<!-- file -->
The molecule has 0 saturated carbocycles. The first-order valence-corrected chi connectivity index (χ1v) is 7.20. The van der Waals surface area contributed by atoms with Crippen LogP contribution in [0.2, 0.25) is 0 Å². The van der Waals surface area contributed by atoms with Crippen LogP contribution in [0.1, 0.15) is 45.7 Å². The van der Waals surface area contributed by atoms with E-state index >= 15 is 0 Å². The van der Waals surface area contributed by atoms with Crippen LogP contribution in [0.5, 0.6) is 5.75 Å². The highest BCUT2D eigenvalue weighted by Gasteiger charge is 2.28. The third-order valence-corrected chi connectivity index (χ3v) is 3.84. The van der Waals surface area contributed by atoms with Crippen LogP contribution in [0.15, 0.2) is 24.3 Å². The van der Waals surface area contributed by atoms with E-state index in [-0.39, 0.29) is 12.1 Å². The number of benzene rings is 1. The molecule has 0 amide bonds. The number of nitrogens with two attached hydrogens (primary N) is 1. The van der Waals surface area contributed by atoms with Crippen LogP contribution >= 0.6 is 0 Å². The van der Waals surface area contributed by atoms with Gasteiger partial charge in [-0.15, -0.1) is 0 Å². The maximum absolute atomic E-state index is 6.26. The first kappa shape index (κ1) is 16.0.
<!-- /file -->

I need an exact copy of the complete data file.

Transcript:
The molecule has 0 saturated carbocycles. The first-order valence-corrected chi connectivity index (χ1v) is 7.20. The van der Waals surface area contributed by atoms with Crippen LogP contribution in [0.2, 0.25) is 0 Å². The van der Waals surface area contributed by atoms with Crippen LogP contribution in [0.1, 0.15) is 45.7 Å². The van der Waals surface area contributed by atoms with E-state index >= 15 is 0 Å². The van der Waals surface area contributed by atoms with Crippen LogP contribution in [0.5, 0.6) is 5.75 Å². The highest BCUT2D eigenvalue weighted by Gasteiger charge is 2.28. The third-order valence-corrected chi connectivity index (χ3v) is 3.84. The van der Waals surface area contributed by atoms with Crippen LogP contribution in [0.15, 0.2) is 24.3 Å². The van der Waals surface area contributed by atoms with E-state index in [-0.39, 0.29) is 12.1 Å². The number of benzene rings is 1. The molecule has 0 amide bonds. The number of nitrogens with two attached hydrogens (primary N) is 1. The van der Waals surface area contributed by atoms with Crippen LogP contribution >= 0.6 is 0 Å². The van der Waals surface area contributed by atoms with Gasteiger partial charge in [-0.15, -0.1) is 0 Å². The maximum absolute atomic E-state index is 6.26. The first kappa shape index (κ1) is 16.0.